WASHINGTON, June 19, 2019 – Smart cities and smart regions need better broadband, but also “soft infrastructure,” or the policies and practices that make these initiatives successful, according to a Wednesday panel hosted by the National Telecommunications and Information Administration's BroadbandUSA program.
The session by the Commerce Department’s NTIA, “Building Smart Cities and Communities at the Regional Level,” discussed the challenges and progress of ongoing smart region initiatives.
Maci Morin, program coordinator for the National Association of Regional Councils, introduced the Global City Teams Challenge Smart Regions Collaborative. One of the group’s goals is to create a blueprint that empowers local, regional, and tribal leaders to build their own smart region strategies.
The GCTC was launched by the National Institute of Standards and Technology to “establish and demonstrate replicable, scalable, and sustainable models for incubation and deployment of interoperable, standard-based solutions using advanced technologies.”
The Smart Regions Collaborative will also present opportunities for peer-to-peer networking among these leaders and provide participants with access to information and technological assistance as well as connections to relevant industry professionals.
One of the initiatives discussed was the Greater Washington Board of Trade’s Smart Region Movement. The movement was announced in June of 2018 and backed by a partnership of over 300 companies and organizations, 24 local governments, Maryland and Virginia state legislatures, the U.S. Congress, and 17 colleges and universities.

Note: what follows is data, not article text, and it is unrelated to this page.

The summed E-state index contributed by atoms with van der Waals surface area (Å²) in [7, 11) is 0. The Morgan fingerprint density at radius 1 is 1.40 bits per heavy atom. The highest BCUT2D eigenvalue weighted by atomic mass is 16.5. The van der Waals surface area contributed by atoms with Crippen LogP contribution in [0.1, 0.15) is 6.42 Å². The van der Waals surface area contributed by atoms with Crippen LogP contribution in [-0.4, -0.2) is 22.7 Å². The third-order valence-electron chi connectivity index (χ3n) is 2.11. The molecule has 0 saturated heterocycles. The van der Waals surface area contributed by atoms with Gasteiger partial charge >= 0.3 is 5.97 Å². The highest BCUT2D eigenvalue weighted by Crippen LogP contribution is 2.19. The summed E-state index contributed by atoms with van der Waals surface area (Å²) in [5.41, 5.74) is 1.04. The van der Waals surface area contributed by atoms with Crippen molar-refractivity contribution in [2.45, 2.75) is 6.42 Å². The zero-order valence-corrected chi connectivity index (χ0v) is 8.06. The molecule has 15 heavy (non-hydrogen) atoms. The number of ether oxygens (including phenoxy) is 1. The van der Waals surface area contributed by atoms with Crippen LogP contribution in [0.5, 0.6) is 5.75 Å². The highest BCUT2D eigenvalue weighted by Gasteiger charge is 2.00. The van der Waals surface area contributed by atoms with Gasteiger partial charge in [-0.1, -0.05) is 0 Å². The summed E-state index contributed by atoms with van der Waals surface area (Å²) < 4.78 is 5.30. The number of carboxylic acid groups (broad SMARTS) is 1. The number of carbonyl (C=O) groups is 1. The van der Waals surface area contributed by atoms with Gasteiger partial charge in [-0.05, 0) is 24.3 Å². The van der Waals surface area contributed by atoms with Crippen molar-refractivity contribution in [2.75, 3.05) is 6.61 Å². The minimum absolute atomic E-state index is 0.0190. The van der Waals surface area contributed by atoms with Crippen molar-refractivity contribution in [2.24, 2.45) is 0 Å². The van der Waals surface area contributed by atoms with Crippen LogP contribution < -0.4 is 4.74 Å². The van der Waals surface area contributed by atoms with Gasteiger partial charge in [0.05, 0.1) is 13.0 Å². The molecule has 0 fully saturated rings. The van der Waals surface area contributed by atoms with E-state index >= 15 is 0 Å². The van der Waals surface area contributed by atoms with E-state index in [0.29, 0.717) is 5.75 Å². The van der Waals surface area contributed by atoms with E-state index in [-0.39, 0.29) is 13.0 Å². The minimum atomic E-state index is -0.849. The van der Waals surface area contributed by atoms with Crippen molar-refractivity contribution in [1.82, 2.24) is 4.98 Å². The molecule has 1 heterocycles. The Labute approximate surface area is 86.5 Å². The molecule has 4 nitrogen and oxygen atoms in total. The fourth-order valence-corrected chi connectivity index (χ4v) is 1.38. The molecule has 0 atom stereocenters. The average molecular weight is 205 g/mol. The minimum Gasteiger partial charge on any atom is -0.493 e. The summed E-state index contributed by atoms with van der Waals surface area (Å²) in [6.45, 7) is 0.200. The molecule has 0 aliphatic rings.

The Smart Region Movement is also partnered with the Regional Transit Authority and various other regional organizations, nonprofits, startups, and financial institutions.
Program Lead Karl Darin cautioned that there are significant challenges to be overcome before Washington can become the nation’s leading digitally enabled region. The region is extremely fragmented between 24 diverse city and county jurisdictions, with “some of the most affluent and some of the most socioeconomically challenged communities adjacent to each other.”
In order to create a smart city solution that can be applied to the entire region, Darin emphasized what he called “soft infrastructure”—the legislative policies and regulations that need to be in place to make the program successful.
Although the smart region movement considers the community, the private sector, and the public sector to all be key stakeholders, Darin said that the community unequivocally comes first.
Rather than leaving industry alone to dictate the terms of this infrastructure, the program is looking for a “comprehensive societal answer,” said Darin, while also acknowledging the importance of having industry “come to the table.”
(Aerial photo of Washington, D.C.)